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If you haven’t heard U.S. Rep. Tammy Baldwin, D-Wisconsin, say she is fighting for the middle class in her bid for the U.S. Senate, you haven’t been listening.
But you can be forgiven. The gubernatorial recall all but filled Wisconsin’s political bandwidth until the election was held June 5, 2012.
Now, more attention will turn to Baldwin and the four Republicans seeking to succeed Democrat Herb Kohl in the November 2012 Senate election.
Baldwin sounded the middle class theme in attacking the best known GOP candidate, former governor Tommy Thompson, in a memo released to the media May 30, 2012.
"Thompson’s tax plan amounts to an average tax cut of almost $87,000 for the top 1 percent."
The 1 percent are people with incomes over $343,000, according to the memo.
Sounds like a good deal for them. But is Baldwin on target?
Baldwin campaign spokesman John Kraus said Baldwin's is based on a flat tax provision in a tax reform plan that Thompson released in April 2012.
Two paragraphs in the four-page document are devoted to the flat tax.
For two years, individual taxpayers could opt to file a tax return with a 15 percent rate, or file a return using existing exemptions. After two years, Thompson "would move to an across-the board flat tax with provisions to encourage savings, investment, home ownership and support for charities," the plan says.
Here’s the Baldwin math:
In 2009, according to the latest figures available from the Internal Revenue Service, the top 1 percent of federal income tax returns amounts to nearly 1.38 million people. They all earned more than $343,927.
That group generated just over $1.32 trillion in adjusted gross income, which resulted in a total of just over $318 billion in income taxes paid.
Had a 15 percent flat rate been in effect, the "1 percent" would have paid $198.7 billion in taxes or $119.3 billion less, under Thompson’s plan.
That means those taxpayers would have paid an average of $86,502 less in income taxes.
Thompson campaign spokesman Brian Nemoir noted that tax rates ranged from 10 percent to 35 percent in 2009 (as they do now). He said Thompson’s plan "better balances the nearly half of all Americans that don’t pay income taxes against the nation’s top 1 percent of earners, who pay 37 percent of the income taxes collected."
As for Baldwin’s figures, he said her analysis "seems sufficient."
While Thompson's proposal lacks enough detail for analysis, the Tax Policy Center evaluated the more detailed 15 percent flat tax plan advanced by Newt Gingrich during his 2012 run for the Republican presidential nomination. The center concluded that no one, regardless of income, would see a tax increase under Gingrich's plan. Under one scenario, which divided all taxpayers into five groups based on income, all five groups would get a tax cut under Gingrich's plan.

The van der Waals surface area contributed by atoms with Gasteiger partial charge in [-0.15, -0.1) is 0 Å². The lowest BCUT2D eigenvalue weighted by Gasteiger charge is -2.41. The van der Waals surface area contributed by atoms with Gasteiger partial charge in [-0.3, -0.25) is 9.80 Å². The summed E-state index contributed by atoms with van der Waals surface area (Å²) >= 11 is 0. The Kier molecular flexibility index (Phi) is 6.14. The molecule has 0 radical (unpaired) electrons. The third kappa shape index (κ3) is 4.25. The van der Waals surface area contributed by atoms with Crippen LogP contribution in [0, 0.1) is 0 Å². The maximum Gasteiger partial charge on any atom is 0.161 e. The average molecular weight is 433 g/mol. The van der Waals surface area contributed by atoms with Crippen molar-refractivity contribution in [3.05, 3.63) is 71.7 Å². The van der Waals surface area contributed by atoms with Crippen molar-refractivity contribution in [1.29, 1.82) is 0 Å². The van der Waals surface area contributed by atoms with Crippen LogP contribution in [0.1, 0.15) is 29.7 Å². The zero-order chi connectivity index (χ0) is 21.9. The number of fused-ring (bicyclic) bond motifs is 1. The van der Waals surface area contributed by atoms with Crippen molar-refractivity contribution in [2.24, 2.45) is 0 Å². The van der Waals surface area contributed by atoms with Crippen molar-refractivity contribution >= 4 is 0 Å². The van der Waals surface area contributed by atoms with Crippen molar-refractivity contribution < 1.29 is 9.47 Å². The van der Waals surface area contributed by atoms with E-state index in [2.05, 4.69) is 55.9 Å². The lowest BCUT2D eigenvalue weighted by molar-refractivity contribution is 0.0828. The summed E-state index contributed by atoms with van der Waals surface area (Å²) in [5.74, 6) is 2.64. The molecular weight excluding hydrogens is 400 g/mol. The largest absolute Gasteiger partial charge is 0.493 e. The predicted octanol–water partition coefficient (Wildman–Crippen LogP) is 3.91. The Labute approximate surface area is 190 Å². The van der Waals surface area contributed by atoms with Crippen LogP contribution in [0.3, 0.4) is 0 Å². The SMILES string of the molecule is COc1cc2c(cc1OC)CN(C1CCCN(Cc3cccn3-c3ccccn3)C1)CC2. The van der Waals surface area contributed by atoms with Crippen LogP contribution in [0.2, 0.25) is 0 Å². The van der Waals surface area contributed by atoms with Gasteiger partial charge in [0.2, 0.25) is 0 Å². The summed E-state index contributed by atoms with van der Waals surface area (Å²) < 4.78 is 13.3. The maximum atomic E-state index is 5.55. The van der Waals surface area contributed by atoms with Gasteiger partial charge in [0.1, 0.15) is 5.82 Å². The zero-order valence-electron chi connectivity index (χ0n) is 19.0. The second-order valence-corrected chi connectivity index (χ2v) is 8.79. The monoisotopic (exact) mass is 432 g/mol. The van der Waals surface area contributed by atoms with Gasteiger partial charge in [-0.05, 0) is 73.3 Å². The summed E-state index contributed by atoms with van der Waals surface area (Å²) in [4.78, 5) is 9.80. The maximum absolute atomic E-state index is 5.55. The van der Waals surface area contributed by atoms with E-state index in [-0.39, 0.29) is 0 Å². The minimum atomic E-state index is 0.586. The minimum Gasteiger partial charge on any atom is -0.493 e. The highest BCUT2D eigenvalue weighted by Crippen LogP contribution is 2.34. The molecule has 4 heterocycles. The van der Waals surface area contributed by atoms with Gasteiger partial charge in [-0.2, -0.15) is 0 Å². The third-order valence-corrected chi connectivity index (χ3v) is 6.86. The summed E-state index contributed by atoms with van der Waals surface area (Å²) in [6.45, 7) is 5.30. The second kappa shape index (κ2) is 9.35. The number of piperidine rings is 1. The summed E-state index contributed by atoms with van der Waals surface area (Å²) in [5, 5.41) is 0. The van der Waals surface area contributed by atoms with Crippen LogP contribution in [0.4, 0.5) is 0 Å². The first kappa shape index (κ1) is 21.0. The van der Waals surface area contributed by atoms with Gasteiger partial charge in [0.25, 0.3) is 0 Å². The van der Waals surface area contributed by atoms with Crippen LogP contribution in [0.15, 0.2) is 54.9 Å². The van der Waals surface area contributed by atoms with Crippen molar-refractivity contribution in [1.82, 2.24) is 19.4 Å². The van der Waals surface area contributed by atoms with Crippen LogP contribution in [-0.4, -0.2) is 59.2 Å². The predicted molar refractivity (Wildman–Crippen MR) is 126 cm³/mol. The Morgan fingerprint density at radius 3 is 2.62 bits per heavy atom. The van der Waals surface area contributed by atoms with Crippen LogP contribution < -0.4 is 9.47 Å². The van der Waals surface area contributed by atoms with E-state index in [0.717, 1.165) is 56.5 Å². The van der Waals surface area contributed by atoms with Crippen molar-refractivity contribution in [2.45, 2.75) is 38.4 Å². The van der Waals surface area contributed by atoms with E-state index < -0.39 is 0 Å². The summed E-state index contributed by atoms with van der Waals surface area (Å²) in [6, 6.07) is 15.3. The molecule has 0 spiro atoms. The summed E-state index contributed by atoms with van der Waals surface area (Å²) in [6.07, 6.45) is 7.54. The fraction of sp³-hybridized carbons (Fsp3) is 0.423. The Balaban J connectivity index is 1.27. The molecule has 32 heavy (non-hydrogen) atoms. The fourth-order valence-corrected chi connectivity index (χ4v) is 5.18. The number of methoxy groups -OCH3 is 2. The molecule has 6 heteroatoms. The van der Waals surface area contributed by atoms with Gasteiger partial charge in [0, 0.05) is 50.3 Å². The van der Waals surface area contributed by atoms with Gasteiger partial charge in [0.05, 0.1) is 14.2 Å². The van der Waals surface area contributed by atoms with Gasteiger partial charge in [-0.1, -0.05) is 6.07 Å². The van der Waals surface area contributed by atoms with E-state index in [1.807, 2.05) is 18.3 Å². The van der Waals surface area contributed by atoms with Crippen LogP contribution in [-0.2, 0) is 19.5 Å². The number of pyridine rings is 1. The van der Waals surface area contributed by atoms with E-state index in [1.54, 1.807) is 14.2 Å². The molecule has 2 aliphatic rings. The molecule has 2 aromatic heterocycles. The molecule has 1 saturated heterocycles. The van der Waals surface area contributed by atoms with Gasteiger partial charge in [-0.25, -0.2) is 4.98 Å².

So, it’s likely Thompson’s plan would benefit many more groups than the 1 percent cited by Baldwin, who is using that approach to bolster her underlying point.
As for the specifics of Baldwin's claim, we ran her numbers by three tax experts: Tax Policy Center senior fellow Roberton Williams and Tax Foundation economist Mark Robyn, both in Washington, D.C.; and Wisconsin Taxpayers Alliance president Todd Berry in Madison.
All three said Baldwin is generally on target, but that Thompson’s plan is too short on details to know for sure whether Baldwin’s $87,000 figure is on the money.
Williams said Baldwin’s numbers, on their face, are accurate.
"It’s a back-of-the-envelope calculation, that’s what it is," said Robyn.
Robyn and Berry agreed the 1 percent would almost certainly get a tax break under Thompson’s plan, but they couldn’t say whether Baldwin’s figure is accurate because Thompson’s plan doesn’t specify what deductions and exemptions might remain under his flat tax and who would qualify for them.
"Her calculations are probably overstated a little, but we don’t know how much," said Berry.
Baldwin said Thompson's tax plan "amounts to an average tax cut of almost $87,000 for the top 1 percent" and Thompson didn’t refute the figure.
Tax experts said Baldwin’s figure is in the ballpark, at least as an estimate, but that Thompson’s flat tax proposal lacks too much detail to know for sure.
Baldwin’s claim is accurate but needs additional information -- our definition of Mostly True.
Tammy Baldwin campaign, memo, May 30, 2012
Milwaukee Journal Sentinel, "Baldwin campaign memo targets Thompson, Hovde," May 30, 2012
Email interview, Tammy Baldwin campaign spokesman John Kraus, June 3, 2012
Email interview, Tommy Thompson campaign spokesman Brian Nemoir, June 4, 2012
Tommy Thompson campaign, tax plan news release, April 9, 2012
Tommy Thompson campaign, tax reform plan, April 9, 2012
Milwaukee Journal Sentinel, "Thompson unveils tax reform plan," April 9, 2012
Internal Revenue Service, individual statistical tables, March 6, 2012
Internal Revenue Service, returns with positive adjusted gross income tables, 1986-2009
Interview and email interview, Tax Policy Center senior fellow Roberton Williams, June 5, 2012
Interview and email interview, Wisconsin Taxpayers Alliance president Todd Berry, June 5, 2012
Interview and email interview, Tax Foundation economist Mark Robyn, June 5, 2012
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